Working with Competing Priorities

Large projects. Small projects. It all needs to be finished by yesterday! Whether you are working for  yourself or someone else, a whole load of tasks screams for your attention every day. Competing priorities is a struggle that most people face. Unless you want your life to simply happen to you, you’re going to need to take some initiative and make some plans. 

Consider these thoughts about balancing out competing priorities: 

The Tyranny of the Urgent

The difference between important and urgent may sometimes be difficult to distinguish. Along the lines of Charles Hummel’s book from the 1960s, the demands in your life can get out of order. Even though making cookies might not be first on your list for the day, if your book club president calls at the last minute to say they’re coming to your place tonight, all of the sudden you start baking! Even though you really don’t have time.

In reality, you’re trying to build your business and your plan was to make phone calls to new clients this afternoon. Now, with the cookies, your priorities are conflicting. Ask yourself, which is important vs. urgent? In this case, your work is obviously more important but the book club cookies seem urgent. Can you manage to do both without completely failing? 

Plan for Interruptions

If your schedule is so tight that there’s no white space to be seen on your calendar, it’s too packed. No matter how detailed you are micromanaging your schedule, you must accept that things will not always go as planned. Traffic jams, illnesses, and other interruptions can mean that you need to be flexible and adjust on the fly. If you leave a bit of room between appointments and keep your expectations realistic, interruptions won’t stress you out.

Schedule Time for Yourself

Self-care may not seem like it should be on the top of the list of priorities. However, if you don’t give yourself space to breathe, you’ll burn out and won’t be useful to anyone! As Albert Einstein wrote, “Not everything that counts can be counted, and not everything that can be counted counts.”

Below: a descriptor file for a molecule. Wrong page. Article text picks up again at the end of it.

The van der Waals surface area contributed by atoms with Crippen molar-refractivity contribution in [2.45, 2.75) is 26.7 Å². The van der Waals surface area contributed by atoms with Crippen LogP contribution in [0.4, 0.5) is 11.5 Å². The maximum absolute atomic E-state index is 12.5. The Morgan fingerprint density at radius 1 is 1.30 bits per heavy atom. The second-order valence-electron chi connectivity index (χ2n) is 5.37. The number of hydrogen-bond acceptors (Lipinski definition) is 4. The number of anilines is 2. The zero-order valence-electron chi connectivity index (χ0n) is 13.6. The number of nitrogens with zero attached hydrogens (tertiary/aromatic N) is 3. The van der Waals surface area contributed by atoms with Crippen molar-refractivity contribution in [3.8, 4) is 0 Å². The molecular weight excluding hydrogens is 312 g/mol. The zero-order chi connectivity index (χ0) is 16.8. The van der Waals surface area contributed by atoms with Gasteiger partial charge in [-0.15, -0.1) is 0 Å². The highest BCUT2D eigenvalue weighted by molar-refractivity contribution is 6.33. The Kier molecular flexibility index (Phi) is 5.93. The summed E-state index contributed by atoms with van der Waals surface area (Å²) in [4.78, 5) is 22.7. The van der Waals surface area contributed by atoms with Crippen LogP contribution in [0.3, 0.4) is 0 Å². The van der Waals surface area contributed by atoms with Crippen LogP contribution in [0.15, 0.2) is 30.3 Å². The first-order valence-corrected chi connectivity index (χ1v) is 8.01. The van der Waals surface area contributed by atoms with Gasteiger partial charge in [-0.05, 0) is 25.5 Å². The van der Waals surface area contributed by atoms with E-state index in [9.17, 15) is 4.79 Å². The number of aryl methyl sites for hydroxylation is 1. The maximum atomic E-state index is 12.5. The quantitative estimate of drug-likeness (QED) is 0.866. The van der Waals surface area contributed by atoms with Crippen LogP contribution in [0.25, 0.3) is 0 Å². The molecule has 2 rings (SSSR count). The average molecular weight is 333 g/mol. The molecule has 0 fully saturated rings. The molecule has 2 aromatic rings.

For instance, take the important businesswoman I knew who had a non-negotiable standing Friday lunch appointment. One Friday, I happened to see her out at lunch time—sitting at a table with a four-year-old. Even for this powerful businesswoman, spending time with her granddaughter was a priority that no one was going to get in the way of.

The intangible benefits of taking time for yourself through exercise, meditation, time with family or other fulfilling activities, will give an immeasurable boost to your mental, physical, and emotional productivity.

Learn to Say No

You may have to say “no”. Even if it might disappoint someone! That book club meeting? It might just need to happen somewhere other than your house. Or you can ask someone else to provide the snacks. Part of learning to prioritize is knowing how much you can handle—and what you might need to let go of. Remember... Saying "no" to something allows you to say "yes" to something else.

Getting a handle on putting first-things-first might take some practice. But with a little perspective and a measure of balance, you can live your life in a way that reflects your true priorities. You’ll reap the benefits through more productivity and a whole lot of joy! 

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